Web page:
Justice Sotomayor issued a strongly worded dissent that took issue with the fundamental business model of the debt buying industry. The dissent noted its belief that there is no business justification for filing time-barred proofs of claim other than "hoping and expecting that the bankruptcy system will fail," which should constitute an "unfair" and "unconscionable" practice in violation of the FDCPA.10 The dissent notes that the Court does not hold that the Bankruptcy Code entirely displaces the FDCPA.11 The dissent also takes issue with the majority's contention that the bankruptcy process is designed to "guide the evaluation of claims" by noting that the bankruptcy process facilitates the allowance, not disallowance, of claims and that debtors arguably are more vulnerable inside of bankruptcy than outside.12 Justice Sotomayor closes the dissenting opinion by noting that the Court may not have the last word on the matter were Congress to amend the FDCPA to make it explicitly applicable to bankruptcy proceedings.13

While Congress could amend the FDCPA, there is another potential hurdle for debt buyers to jump. The Court in Johnson likely could have reached the same result by concluding that the FDCPA does not apply to debt collection in judicial proceedings. Courts are well equipped to address conduct that is "unfair" or "unconscionable" through the powers granted under Rule 11 of the Federal Rules of Civil Procedure or similar rules. In fact, the Office the United States Trustee has taken the position that knowingly filing timebarred proofs of claim violates the Bankruptcy Code's counterpart in Rule 9011 of the Federal Rules of Bankruptcy Procedure.14 The dissenting opinion in Johnson references one such enforcement action against another debt buyer, Resurgent Capital Services, L.P. ("Resurgent").15 In that case, the U.S. Trustee filed an adversary proceeding seeking injunctive relief and a monetary penalty against Resurgent for, among other things, its alleged routine filing of thousands of time-barred proofs of claim.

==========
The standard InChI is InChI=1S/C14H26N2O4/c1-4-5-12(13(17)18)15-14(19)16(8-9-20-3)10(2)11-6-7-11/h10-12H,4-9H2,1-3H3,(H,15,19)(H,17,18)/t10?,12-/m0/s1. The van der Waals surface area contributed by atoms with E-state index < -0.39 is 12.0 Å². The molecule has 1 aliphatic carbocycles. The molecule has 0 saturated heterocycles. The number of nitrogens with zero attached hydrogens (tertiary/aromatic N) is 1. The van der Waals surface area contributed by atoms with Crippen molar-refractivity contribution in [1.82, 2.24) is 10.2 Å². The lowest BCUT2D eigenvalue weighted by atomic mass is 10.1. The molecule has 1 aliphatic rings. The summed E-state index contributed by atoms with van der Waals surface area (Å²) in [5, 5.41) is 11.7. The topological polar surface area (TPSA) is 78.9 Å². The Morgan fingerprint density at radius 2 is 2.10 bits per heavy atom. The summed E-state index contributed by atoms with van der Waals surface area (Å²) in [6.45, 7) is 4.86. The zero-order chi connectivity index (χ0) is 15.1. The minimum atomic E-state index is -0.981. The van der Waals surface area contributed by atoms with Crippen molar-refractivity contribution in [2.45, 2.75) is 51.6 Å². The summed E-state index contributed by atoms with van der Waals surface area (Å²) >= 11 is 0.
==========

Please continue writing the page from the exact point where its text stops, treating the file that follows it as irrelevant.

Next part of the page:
It is unclear what impact the decision in Johnson will have on future U.S. Trustee enforcement actions related to the filing of time-barred claims or on individual debtors bringing motions for Bankruptcy Rule 9011 sanctions rather than FDCPA violations. On the one hand, the Supreme Court suggests that its view of Bankruptcy Rule 9011's application to the issue differs from the U.S. Trustee's. The Court specifically notes in Johnson that, in considering amendments to the Bankruptcy Rules in 2009, the Advisory Committee on Rules of Bankruptcy Procedure declined to impose an affirmative obligation on a creditor to "make a prefiling investigation of a potential time-bar defense."16 On the other hand, the Court did not specifically address the application of Rule 9011 to the facts of the case. Until the Executive Office of the U.S. Trustee provides additional guidance on its position after Johnson, all creditors should exercise prudence in filing claims for time-barred debt notwithstanding the Supreme Court's recent favorable decision.